Online radiation monitoring station

geiger-counter-build

This is a Geiger counter which charts its readings on a webpage. [Radu Motisan] put a lot of time into the build and it shows. This thing is packed with features and the hardware choices were the best combinations found through several iterations of development.

In addition to radiation levels the sensor unit takes several other measurements. These include temperature, humidity, luminosity, and barometric pressure. All of the sensor data is monitored and gathered by an ATmega168 which can be charted on a webpage with the help of an ENC28J60 Ethernet chip. The collection and display of this data is detailed at the post linked above.

For those interested in the hardware development, [Radu] published many updates along the way. These are available in his forums posts, as well as his build log. He doesn’t have any videos of his recent work, but way back in May he did publish a clip (found after the break) which shows the testing of different Geiger tubes.

 

Comments

  1. Ren says:

    Now, he just needs to add a seismograph!

  2. Mike7 says:

    omg!

    “Сделано в СССР” – “Made in USSR”.

  3. radhoo says:

    Yes, the tube is made in USSR, but the SBM-19 is one of the best Geiger tubes currently available. Some are still available online, but are rather expensive. I’m also considering adding a few more such tubes in parallel for increased sensitivity. Would help identify even smaller variations.

  4. elizabethagreene says:

    See also radiationnetwork.com

  5. Zee says:

    I don’t get what he’s using it for. He lives in a quiet medieval town in Romania so far from any nuclear sources that nothing will ever change in the reading.

    • Johan says:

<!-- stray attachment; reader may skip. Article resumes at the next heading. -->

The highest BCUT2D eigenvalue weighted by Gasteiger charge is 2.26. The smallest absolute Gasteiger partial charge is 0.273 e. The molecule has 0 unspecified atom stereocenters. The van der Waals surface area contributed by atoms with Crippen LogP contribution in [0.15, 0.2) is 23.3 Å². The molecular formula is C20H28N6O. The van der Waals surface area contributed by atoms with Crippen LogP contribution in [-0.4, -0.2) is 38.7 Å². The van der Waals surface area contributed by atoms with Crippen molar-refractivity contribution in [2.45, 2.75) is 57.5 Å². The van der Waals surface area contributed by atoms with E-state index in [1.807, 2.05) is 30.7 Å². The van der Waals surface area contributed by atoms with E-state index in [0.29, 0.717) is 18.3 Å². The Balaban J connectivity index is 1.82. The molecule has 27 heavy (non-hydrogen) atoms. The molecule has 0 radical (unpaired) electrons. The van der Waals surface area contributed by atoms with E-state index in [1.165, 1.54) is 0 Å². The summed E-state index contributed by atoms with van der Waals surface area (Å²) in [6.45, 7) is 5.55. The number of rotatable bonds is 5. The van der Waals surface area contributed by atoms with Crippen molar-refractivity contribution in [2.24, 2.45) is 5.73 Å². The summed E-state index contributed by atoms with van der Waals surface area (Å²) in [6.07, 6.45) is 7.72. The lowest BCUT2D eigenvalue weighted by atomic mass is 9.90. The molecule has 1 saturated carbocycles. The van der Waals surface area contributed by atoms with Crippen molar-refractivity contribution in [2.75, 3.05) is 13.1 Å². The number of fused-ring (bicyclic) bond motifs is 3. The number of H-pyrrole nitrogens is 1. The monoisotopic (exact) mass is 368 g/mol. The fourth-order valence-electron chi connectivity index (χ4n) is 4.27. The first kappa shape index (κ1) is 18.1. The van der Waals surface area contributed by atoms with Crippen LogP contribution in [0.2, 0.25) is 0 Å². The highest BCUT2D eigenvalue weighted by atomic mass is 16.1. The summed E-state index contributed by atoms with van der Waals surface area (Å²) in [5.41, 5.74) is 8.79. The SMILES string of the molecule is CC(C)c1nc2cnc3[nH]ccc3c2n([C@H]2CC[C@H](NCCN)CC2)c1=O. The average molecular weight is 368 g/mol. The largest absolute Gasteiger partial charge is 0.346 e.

Even in a “neutral” environment there could be changes in the reading, for example from radon washout after rain, or due to increased cosmic ray flux.

      Nevertheless, monitoring radiation with a geiger tube is one thing, interpreting the results is another. Geiger tubes only count the times “something” has ionized the gas in the tube, there is no way to tell what particle or ray at which energy caused a detection.

      If you depend on geiger tubes for gauging radiation, your measurements can be completely off. GM tubes are calibrated to give a certain amount of pulses per Sievert/Roentgen, but only for gamma rays of the specified nuclide, for example Co-60 or Cs-137.
      A standard metal wall GM tube will detect hard beta radiation best, but has low efficiency for gamma rays. If you want a relatively cheap all-round radiation detector, get a GM tube with a mica window (for example the Russian SBT-11A) which detects gamma, (soft) betas and alpha radiation.
      If you want superior gamma detection, get a scintillation detector. These are more expensive, but you’ll be surprised at the sensivity. For example, my geiger counter does not detect a lot outside of my box which holds spark gaps with Cs-137 and a radium clock, but my scintillation detector gets really active.

  6. squidarthur says:

    There’s radiation online??

  7. Radu Motisan says:

    One year after, three more sensors have been added, new PCBs have been developed, and the software has been upgraded as well. Some pics with the new variant can be seen here: http://www.pocketmagic.net/2012/10/diyhomemade-geiger-counter-2/#131029

  8. Nice, I have GOT to get me one of those.
    My homemade counter with the mini tube “sort of” works but the efficiency sucks even with my magnet kludge.

  9. Also I’ve since determined that adding a Zobel network to the tube consisting of two 10M resistors in series and a 0.1uF 400V poly capacitor seems to calm down temperamental counters when exposed to intense RF fields.
    Worked for mine anyway and it now doesen’t shriek like a banshee near my laptop.

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